At Show Hope, we have a common saying: The adoption journey does not end the day a child is welcomed home—in many ways, it’s just beginning. And the truth is, this journey is not meant to be traveled alone. For many families impacted by adoption and foster care, the local church is an important community of needed encouragement and support—a beacon of hope and help for seasons of hardship and celebration. The following are some very practical, tangible ways your church has in serving and supporting children and families, particularly those impacted by adoption and foster care.
First, consider hosting an evening of prayer for children and families. The power of prayer is where true change begins to take place. Having a night focused on praying for children and families can be incredibly impactful. Spend time focusing on specific needs:
- Children and youth ministries
- A vision for a ministry focused on serving families impacted by adoption and foster care
- Children and teens impacted by adoption and foster care
- Parents and caregivers
- Schools, teachers, and systems
- Children and teens who wait and families longing to welcome them home
- The need for trauma-informed, trauma-competent care in your church and community
You, ultimately, know the needs within your church, community, and city, so begin there as you plan and outline the evening.
Second, another practical step in serving and equipping families and caregivers is launching a support group or small group for individuals and parents impacted by adoption and/or foster care within your church or faith community. Perhaps you can begin meeting weekly or monthly in prayer, study, and conversation. A great resource to walk through together is “Created to Connect.” This study guide sheds light and goes deeper into the biblical principles that serve as the foundation for the philosophy and intervention detailed in “The Connected Child” by Drs. Karyn Purvis and David Cross along with Wendy Lyons Sunshine.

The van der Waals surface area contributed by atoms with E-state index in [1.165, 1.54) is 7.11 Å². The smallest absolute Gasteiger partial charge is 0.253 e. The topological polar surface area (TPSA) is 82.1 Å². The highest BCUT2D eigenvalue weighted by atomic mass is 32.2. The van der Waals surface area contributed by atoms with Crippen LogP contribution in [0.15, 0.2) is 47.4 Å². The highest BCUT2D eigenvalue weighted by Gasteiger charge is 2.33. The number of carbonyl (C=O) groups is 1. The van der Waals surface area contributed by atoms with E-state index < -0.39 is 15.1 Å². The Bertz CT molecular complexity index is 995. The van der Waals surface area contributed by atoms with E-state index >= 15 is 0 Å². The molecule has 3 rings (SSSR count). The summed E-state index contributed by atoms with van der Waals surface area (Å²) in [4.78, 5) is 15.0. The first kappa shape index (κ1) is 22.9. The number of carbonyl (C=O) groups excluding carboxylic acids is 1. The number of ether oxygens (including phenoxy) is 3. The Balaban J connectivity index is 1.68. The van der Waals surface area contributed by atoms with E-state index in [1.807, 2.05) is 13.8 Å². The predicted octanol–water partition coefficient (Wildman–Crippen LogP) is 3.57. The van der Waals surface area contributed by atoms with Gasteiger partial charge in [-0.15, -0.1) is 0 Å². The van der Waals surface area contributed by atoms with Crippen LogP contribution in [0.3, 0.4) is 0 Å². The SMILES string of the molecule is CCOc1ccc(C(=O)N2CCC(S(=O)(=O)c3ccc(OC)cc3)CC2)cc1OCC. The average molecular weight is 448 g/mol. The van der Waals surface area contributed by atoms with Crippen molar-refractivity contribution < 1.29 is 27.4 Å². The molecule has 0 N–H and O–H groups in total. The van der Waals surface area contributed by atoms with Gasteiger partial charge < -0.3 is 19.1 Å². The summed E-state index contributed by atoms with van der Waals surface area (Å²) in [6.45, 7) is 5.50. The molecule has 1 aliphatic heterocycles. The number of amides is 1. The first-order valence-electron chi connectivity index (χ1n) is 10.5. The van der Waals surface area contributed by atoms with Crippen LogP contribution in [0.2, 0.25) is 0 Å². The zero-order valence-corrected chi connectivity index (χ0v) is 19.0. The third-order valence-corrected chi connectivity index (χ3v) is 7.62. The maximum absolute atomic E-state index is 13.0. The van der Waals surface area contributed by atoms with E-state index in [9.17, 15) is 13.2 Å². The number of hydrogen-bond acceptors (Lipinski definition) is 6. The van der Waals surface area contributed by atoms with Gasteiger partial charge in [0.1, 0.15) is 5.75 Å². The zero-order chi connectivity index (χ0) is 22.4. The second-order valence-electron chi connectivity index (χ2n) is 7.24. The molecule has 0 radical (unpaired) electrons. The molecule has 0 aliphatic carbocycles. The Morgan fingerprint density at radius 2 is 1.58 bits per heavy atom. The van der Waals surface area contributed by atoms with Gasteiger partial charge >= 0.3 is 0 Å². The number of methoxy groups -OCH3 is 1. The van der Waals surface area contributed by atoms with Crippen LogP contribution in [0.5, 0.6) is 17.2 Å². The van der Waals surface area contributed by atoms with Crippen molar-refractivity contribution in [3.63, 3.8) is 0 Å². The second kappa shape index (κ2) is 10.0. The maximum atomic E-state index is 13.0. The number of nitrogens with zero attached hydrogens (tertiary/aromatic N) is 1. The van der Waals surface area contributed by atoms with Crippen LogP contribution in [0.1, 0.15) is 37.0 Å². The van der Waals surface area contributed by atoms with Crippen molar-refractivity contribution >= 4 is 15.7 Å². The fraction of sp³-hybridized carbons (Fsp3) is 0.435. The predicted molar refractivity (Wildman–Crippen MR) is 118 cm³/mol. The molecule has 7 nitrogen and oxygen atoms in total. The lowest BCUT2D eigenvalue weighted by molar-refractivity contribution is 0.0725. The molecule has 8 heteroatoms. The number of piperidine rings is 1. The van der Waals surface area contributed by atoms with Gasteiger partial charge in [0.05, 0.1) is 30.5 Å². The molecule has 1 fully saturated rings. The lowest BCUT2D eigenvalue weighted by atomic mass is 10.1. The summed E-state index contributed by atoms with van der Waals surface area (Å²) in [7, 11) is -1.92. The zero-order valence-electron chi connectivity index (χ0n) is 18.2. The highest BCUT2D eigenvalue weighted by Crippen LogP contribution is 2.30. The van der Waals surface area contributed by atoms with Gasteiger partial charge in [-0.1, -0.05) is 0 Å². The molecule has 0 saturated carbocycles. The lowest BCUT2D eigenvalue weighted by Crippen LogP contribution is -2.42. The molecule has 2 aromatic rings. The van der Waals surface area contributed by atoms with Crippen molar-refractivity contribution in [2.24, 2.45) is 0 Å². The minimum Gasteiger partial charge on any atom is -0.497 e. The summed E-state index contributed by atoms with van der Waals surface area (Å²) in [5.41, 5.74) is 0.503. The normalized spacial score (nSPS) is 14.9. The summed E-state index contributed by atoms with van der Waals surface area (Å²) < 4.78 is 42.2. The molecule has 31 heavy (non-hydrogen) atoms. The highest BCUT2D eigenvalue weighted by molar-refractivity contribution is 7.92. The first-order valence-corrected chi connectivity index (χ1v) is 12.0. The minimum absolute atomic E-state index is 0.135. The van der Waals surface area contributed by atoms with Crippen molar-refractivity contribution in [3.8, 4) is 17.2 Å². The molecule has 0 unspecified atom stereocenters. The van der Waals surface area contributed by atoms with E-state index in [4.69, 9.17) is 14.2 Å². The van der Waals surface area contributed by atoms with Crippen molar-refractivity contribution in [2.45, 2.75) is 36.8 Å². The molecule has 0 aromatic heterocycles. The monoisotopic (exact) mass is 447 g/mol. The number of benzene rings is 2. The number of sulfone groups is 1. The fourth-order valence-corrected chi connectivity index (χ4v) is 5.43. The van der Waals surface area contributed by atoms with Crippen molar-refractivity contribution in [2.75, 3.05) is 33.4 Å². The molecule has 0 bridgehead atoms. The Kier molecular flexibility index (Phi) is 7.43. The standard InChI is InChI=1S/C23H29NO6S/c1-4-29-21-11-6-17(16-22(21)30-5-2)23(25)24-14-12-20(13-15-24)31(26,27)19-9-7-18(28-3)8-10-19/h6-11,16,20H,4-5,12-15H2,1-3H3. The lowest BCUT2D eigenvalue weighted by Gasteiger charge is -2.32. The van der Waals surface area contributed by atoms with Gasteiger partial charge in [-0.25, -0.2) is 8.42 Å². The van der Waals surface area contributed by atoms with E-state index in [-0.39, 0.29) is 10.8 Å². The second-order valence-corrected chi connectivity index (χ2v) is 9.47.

Another idea might include a “Podcast Club.” Similar to a book club, groups can gather together to listen to the Empowered to Connect Podcast and dissect episodes and topics in community. Empowered to Connect (ETC) is an “attachment-rich, community-focused program that exists to support, educate, and resource caregivers.” Among other helpful content and tools, its podcast series is available with multiple weeks worth of episodes.
Third, as part of that support network, recruit volunteers who can be on-call to help meet the everyday needs of adoptive and foster families. It can be as simple as setting up a meal train for busy seasons of life, writing a note of encouragement and mailing it to the family, offering to pick the kids up from school, or offering childcare for parents in their homes, so they can enjoy a night out together.
Fourth, your church can host a Parents’ Night Out, where they drop off their children at church for an evening of fun while Mom and Dad enjoy a dinner at their favorite restaurant. This is also a great opportunity to recruit the youth or college students of your church to help provide care for the kids.
Fifth, with college students or young professionals in your church, consider launching a mentorship-style program where they befriend and spend time with children and teens in your community. For young adults interested in pouring into the lives of kids and teenagers, this could be really impactful and meaningful.
Sixth, another great way to get students in your church mobilized in adoption advocacy and support is fundraising. Adoption is expensive, ranging between $25,000 and $50,000. In fact, the financial barrier to adoption is one of the most prominent standing between waiting children and families. When students volunteer their time to host a carwash, bake sale, or movie night, the funds they raise can be donated to a specific family in your church community or even to Show Hope in our efforts to support families in the adoption process.
As the Church, we have an amazing privilege to help bring hope and healing to children and families. It’s not always a “one size fits all” model and can be messy and complex, but it’s good, good work nonetheless. So will you join us in showing up and showing hope in supporting adoptive and foster care families in your church?